- Josh Moyer, ESPN Staff Writer
When college coaches gazed across the field at Bethlehem (Pa.) Catholic's quarterback, they saw visions of Joe Montana and Joe Namath.
When the ball rolled off high schooler Dan Kendra's fingertips, fans thought of Dan Marino. When he circled his team in the huddle, he seemed like Jim Kelly. In 1994, Pennsylvania's favorite son was just 18 years old -- but he was already counted on to be the next great signal-caller. A surefire Hall of Famer whose father joked that even Joe Paterno wouldn't be tempted to turn this stout athlete into a linebacker.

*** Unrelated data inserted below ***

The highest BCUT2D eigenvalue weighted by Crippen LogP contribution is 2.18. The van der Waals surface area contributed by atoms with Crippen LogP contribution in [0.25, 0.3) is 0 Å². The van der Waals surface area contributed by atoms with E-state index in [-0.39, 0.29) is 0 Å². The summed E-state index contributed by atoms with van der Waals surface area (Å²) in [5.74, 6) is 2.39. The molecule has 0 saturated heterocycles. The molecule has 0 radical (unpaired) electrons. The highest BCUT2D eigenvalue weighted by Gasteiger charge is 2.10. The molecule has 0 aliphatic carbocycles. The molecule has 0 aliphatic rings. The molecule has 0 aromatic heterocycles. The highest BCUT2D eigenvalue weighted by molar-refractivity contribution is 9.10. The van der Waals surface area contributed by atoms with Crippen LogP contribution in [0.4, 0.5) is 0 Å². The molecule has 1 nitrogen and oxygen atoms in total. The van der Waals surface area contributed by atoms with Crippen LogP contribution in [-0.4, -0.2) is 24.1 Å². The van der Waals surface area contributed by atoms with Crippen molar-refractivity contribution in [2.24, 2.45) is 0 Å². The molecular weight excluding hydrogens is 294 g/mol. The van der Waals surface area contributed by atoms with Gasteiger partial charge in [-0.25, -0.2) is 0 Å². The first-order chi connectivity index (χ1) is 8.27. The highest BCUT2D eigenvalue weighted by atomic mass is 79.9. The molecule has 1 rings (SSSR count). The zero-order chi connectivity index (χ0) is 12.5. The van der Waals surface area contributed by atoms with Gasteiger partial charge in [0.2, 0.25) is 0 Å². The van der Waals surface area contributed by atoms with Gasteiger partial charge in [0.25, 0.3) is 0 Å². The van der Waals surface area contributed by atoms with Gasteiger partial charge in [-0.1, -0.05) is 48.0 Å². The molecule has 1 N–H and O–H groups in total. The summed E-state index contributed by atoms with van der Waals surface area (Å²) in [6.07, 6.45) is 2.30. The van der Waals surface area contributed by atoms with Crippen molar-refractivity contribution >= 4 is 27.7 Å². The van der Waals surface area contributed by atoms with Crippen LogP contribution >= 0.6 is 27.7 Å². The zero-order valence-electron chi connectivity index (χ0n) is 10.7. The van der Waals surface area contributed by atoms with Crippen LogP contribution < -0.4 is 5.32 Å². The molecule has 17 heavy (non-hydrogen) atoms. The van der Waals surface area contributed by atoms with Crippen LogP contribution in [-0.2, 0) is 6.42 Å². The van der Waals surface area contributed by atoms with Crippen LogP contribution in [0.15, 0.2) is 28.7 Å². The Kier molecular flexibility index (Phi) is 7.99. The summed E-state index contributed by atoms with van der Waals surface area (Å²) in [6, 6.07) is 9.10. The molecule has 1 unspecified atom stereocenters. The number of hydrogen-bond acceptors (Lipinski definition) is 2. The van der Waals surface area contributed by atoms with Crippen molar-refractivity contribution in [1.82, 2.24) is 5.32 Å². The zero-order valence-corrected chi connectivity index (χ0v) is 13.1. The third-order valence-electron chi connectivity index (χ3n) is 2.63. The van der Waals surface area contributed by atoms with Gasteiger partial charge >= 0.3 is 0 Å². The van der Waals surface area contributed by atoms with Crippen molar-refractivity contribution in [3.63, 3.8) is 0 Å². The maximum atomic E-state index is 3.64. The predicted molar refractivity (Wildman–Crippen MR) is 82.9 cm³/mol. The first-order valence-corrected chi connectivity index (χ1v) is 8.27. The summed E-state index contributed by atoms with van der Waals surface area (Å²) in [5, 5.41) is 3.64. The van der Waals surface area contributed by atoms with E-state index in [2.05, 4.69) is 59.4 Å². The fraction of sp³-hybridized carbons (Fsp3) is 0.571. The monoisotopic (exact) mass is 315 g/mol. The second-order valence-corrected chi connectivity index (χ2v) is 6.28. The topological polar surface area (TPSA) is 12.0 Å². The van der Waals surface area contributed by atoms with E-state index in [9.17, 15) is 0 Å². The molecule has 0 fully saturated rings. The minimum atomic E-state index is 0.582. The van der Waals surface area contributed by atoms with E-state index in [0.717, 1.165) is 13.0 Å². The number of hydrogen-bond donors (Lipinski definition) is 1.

Before the digital age, back in the era of pogs and Saturday morning cartoons, Kendra might have been the most recognizable high school player in the world. He was USA Today's Offensive Player of the Year, ESPN's Player of the Year, Parade's Player of the Year and SuperPrep's Player of the Year. He was everybody's player of the year.
He was Tom Lemming and Max Emfinger's No. 1-rated quarterback. And National Recruiting Advisor also ranked the square-chinned kid -- who threw for 1,988 yards and 21 TDs and rushed for another 718 yards as a senior -- as the top QB in the country.
And, in December 1994, he was all Penn State's.